As usual, I am writing from the back of the tent at "Camp Casey II" on a borrowed laptop via wi-fi connection. I don't know if I'll ever want to blog indoors again. Something about being outside while surfing the internet makes blogging seem like a miracle.
I have just been handed a half-melted ice cream sandwich; I'm typing with one hand and munching cold vanilla bliss with the other. Ice cream at the end of a hot, Texas day is the most glorious food in the world.
People who have been here awhile will mark the number of days they have been here on their nametags. It's the closest thing to rank that anyone has around here.
Ann Wright, the closest thing to a "leader" here, can be seen walking around with her head still wet from a shower, helping to do dishes and giving administrative advice to the Peace House.
I've sweat so hard today that there are wide salt-marks on my shirt. Most of the day has been spent the day running around as an assistant to Rebecca Mac Neice.
Rebecca is a joy to work with. She is the only professional videographer here who has camped out full-time and developed a good relationship with both sides of the Iraqi War. The raw footage is so damn good, I'll be amazed if she doesn't win awards for it.
I'm a bit surprised about how few liberal media organizations are represented here. Considering how much they are praising the activities of Cindy Sheehan, you'd think they'd bankroll a few reporters to write from here. DemocracyNow left days ago, AAR is nowhere to be seen and the only person still broadcasting live with any regularity is Brad's radio show.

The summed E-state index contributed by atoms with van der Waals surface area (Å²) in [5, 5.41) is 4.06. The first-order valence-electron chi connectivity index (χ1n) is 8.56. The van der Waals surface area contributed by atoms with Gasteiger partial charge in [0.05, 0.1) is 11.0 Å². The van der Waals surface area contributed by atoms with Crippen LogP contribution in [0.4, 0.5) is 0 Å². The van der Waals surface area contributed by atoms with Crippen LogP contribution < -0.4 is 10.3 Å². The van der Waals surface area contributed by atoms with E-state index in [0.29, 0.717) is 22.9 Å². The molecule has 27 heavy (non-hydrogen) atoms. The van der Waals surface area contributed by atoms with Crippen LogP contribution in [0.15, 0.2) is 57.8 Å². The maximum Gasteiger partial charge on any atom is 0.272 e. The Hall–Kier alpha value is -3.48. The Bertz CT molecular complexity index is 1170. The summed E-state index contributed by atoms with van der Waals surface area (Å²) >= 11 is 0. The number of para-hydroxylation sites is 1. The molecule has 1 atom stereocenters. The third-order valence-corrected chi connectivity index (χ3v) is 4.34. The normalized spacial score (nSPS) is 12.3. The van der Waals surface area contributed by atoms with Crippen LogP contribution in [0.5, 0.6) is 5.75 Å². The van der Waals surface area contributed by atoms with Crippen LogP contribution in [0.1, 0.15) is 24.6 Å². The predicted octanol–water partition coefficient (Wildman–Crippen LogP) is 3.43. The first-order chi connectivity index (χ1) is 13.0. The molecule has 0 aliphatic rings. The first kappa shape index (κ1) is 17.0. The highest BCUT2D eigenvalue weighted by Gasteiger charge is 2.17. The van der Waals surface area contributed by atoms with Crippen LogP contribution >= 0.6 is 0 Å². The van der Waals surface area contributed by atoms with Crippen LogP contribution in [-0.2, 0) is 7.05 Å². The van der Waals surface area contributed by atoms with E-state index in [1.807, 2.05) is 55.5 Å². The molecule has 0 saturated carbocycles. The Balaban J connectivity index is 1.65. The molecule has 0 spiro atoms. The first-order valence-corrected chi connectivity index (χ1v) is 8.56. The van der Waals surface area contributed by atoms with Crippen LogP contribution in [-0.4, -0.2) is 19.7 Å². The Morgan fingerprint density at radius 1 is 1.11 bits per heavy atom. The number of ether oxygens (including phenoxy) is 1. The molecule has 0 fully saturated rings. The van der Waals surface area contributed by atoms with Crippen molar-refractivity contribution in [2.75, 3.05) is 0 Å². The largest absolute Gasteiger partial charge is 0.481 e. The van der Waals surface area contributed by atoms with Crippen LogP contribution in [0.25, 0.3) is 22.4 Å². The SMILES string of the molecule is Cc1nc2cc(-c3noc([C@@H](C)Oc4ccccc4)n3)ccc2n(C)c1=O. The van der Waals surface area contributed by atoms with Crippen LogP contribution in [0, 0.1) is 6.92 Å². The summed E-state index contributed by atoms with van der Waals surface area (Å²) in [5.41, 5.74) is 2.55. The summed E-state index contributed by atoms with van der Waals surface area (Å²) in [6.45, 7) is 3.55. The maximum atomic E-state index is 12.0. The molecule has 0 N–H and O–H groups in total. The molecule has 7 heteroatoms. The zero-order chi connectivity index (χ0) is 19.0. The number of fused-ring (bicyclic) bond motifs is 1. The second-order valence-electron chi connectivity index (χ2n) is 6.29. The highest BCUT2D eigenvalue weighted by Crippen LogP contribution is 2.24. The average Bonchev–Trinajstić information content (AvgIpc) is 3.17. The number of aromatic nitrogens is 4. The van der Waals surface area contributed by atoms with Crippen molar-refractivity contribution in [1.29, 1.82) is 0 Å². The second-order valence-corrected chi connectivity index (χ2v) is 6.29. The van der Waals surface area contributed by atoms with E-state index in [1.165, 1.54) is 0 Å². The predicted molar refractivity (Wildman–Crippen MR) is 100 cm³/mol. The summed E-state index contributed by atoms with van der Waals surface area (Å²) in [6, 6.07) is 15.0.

My regular site has gotten so many hits, that people are staring to sent me emails thanking me for blogging and helping give the Peace Movement a vehicle. IMHO bloggers are getting too much credit for covering the event. The only hard-core bloggers I've meet here so far are myself, TruthOut and BradBlog. There are rumors that Markos Moulitsas from the Daily Kos is here, but I haven't seen him.
The real force behind the media coverage are the common citizens here who are writing letters, urging friends to contact their congresspeople, and taking telephone calls from media organizations too lazy to send a reporter to do it in person.
Case in point: The only major publication I've meet in the six days I've been here is Eric Pfeiffer, a columnist for the National Review. Let me repeat what I just wrote just in case you think I'm kidding: A columnist for The National Review.
What this means is that resistance to the Iraq war is not being driven by progressive media or by bloggers. It's organic and much more mainstream than anyone cares to admit.
There is no attempt to coordinate the message by IVAW, Gold Star Mothers for Peace, MoveOn, Not In Our Name or Code Pink. It's all being done organically by common citizens. Bloggers and indie-media bloggers are spreading the information fast, but we aren't driving it.
More, including comments, here.
I'll be heading that way to spend a day this weekend.